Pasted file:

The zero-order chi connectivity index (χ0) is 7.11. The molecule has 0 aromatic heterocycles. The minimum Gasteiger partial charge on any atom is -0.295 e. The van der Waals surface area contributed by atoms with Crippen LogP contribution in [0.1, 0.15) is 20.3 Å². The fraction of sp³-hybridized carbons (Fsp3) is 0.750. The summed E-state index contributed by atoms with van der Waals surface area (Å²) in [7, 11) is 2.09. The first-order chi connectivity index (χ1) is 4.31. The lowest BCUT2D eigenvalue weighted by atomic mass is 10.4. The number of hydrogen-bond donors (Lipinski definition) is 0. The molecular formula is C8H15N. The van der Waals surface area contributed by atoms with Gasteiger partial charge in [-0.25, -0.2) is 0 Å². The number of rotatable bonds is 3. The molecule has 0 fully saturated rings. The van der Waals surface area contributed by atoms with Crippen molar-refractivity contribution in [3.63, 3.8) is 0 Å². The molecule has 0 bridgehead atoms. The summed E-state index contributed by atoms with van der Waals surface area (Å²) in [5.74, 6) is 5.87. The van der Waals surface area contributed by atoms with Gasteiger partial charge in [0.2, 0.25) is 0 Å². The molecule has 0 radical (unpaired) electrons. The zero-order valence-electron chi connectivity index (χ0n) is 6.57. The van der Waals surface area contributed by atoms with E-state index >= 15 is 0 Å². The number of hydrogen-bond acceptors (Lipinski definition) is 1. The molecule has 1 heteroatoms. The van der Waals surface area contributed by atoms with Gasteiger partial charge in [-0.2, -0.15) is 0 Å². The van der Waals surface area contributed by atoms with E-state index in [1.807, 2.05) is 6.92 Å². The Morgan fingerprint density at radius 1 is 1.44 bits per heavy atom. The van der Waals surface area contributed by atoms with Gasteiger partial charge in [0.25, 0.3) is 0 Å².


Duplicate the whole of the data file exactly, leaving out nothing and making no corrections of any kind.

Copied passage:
The zero-order chi connectivity index (χ0) is 7.11. The molecule has 0 aromatic heterocycles. The minimum Gasteiger partial charge on any atom is -0.295 e. The van der Waals surface area contributed by atoms with Crippen LogP contribution in [0.1, 0.15) is 20.3 Å². The fraction of sp³-hybridized carbons (Fsp3) is 0.750. The summed E-state index contributed by atoms with van der Waals surface area (Å²) in [7, 11) is 2.09. The first-order chi connectivity index (χ1) is 4.31. The lowest BCUT2D eigenvalue weighted by atomic mass is 10.4. The number of hydrogen-bond donors (Lipinski definition) is 0. The molecular formula is C8H15N. The van der Waals surface area contributed by atoms with Gasteiger partial charge in [-0.25, -0.2) is 0 Å². The number of rotatable bonds is 3. The molecule has 0 fully saturated rings. The van der Waals surface area contributed by atoms with Crippen molar-refractivity contribution in [3.63, 3.8) is 0 Å². The molecule has 0 bridgehead atoms. The summed E-state index contributed by atoms with van der Waals surface area (Å²) in [5.74, 6) is 5.87. The van der Waals surface area contributed by atoms with Gasteiger partial charge in [0.2, 0.25) is 0 Å². The molecule has 0 radical (unpaired) electrons. The zero-order valence-electron chi connectivity index (χ0n) is 6.57. The van der Waals surface area contributed by atoms with E-state index >= 15 is 0 Å². The number of hydrogen-bond acceptors (Lipinski definition) is 1. The molecule has 1 heteroatoms. The van der Waals surface area contributed by atoms with Gasteiger partial charge in [-0.2, -0.15) is 0 Å². The van der Waals surface area contributed by atoms with E-state index in [1.807, 2.05) is 6.92 Å². The Morgan fingerprint density at radius 1 is 1.44 bits per heavy atom. The van der Waals surface area contributed by atoms with Gasteiger partial charge in [0.25, 0.3) is 0 Å².